We demystified the automation puzzle. Relentless validation tamed!

A large global provider of BI solutions has a product suite that runs on five platforms supporting thirteen languages with each platform suite requiring multiple machines to deliver the BI solution. The entire multi-platform suite is released on single CD multiple times a year.

The problem that stumped them was “how to automate the final-install validation of multi-platform distributed product”. They had automated the testing of the individual components using SilkTest, but they were challenged with “how to unify this and run off a central console on various platforms at the same time”.

Considering each platform-combination took about a day, this required approximate two months of final installation build validation, and by the time they were done with this release, the next release was waiting! This was a relentless exercise, consuming significant QA bandwidth and time, and did not allow the team to do things more interesting or important.

The senior Management wanted single-push-button automation -identify what platform combination to schedule next, allocate machine automatically from the server farm, install and configure automatically, fire the appropriate Silk scripts and monitor progress to significantly reduce time and cost by lowering QA bandwidth involved in this effort. After deep analysis, in-house QA team decided this was a fairly complex automation puzzle and required a specialist! This is when where we were brought in.

After an intense deep-dive lasting about four weeks, we came up with a custom master-slave based test infrastructure architecture that allowed a central console to schedule various jobs onto the slaves, utilizing a custom developed control & monitoring protocol. The solution was built using Java-Swing, Perl, Expect and adapters to handle Silk scripts. Some parts of the solution where on Windows platform while some on UNIX. This custom infrastructure allowed for scheduling parallel test runs, automatic allocation of machines from a server farm, installing appropriate components on appropriate machines, configuring them and finally monitoring the progress of validation through a web console.

This test infrastructure enabled a significant reduction of the multi-platform configuration validation. The effort reduced from eight weeks to three weeks. We enjoyed this work simply because it was indeed a boutique work fraught with quite a few challenges. We believe that this was possible because we analyzed the challenging problem from wearing a development hat and not the functional test automation hat.

Re-architecting test assets increases test coverage by 250%

This company is an innovative online banking solution provider, having three major products catering to over 100 top financial institutions(FI) of the world including the top five FI in the world. They have a very successful product line, growing rapidly, with major releases approximately every year, incorporating new features to cater to the various needs of the market place. As the code base evolved, the test assets were also modified to reflect the changed product. The challenge faced was that the most of the test cases were passing and the rate of uncovering new defects was low.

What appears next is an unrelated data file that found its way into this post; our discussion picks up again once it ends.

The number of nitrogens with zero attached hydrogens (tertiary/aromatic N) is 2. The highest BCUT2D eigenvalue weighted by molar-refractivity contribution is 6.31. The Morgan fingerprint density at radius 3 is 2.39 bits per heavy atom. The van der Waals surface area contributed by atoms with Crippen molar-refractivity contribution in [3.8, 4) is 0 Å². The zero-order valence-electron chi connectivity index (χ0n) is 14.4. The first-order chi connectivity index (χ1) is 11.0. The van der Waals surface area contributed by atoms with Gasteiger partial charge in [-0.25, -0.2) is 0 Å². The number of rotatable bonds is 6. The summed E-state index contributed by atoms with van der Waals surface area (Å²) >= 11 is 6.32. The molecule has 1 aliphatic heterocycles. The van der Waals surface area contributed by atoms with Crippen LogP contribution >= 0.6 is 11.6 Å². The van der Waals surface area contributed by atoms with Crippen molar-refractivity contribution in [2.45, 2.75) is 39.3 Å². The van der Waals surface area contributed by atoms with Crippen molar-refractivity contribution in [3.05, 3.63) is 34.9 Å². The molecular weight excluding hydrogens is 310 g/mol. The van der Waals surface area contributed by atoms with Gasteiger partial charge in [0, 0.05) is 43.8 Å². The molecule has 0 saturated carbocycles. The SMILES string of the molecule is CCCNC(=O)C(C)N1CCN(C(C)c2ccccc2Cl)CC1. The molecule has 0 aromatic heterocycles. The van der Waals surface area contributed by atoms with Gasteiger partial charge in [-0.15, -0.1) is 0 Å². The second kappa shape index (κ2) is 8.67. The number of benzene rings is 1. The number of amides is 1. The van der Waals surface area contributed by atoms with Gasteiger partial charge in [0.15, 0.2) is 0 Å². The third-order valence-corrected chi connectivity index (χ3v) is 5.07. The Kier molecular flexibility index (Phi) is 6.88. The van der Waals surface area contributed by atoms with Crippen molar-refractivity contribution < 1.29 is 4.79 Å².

The product became huge and the company decided to re-architect the product in order to enable rapid feature addition with low risk. That is when the company decided to re-look at its test assets and re-architect the same to increase the test coverage, improve defect finding ability and ensure that the test assets were future-proof. It had about 8000 test cases then.

We were chartered to analyze the existing test cases for completeness and modifiability and re-architect the same after filling the gaps and to ensure that the future test cases were easily pluggable. Applying STEM, we performed a thorough assessment of the existing test assets and discovered holes in the same. Using the STEM Test Case Architecture (STEM-TCA), we re-engineered the test cases by firstly grouping them into features, then by levels of tests and segregating into various types of tests and then finally by separating into positive and negative test cases. During this process of fitment of existing of test cases into the STEM-TCA, we uncovered quite a few holes. These were filled by STAG by designing 5000 test cases additionally. Not only did the STEM-TCA increase the test coverage by uncovering the missing test cases, it also provided a sharper visibility of the quality as the test cases were well organized by specific defect types. This improved the test coverage by about 250% and the technical management staff were confident about the adequacy of test assets and were also convinced about its future upgradeability and maintainability.

10x reduction in post release defects – Finest experience of applying STEM

This is about one of the finest experiences that STAG had with a global chip major where the early implementation of STEM yielded significant results. Our engagement with them was to setup an effective validation practice for their porting level API for video decoders. The customer had a great technical team and were involved in both development and QA. The challenge that they faced with their complex product that involved both hardware and software and later system integration on multiple real time OS on various platforms, was that of high defect escapes i.e. post-release field defects.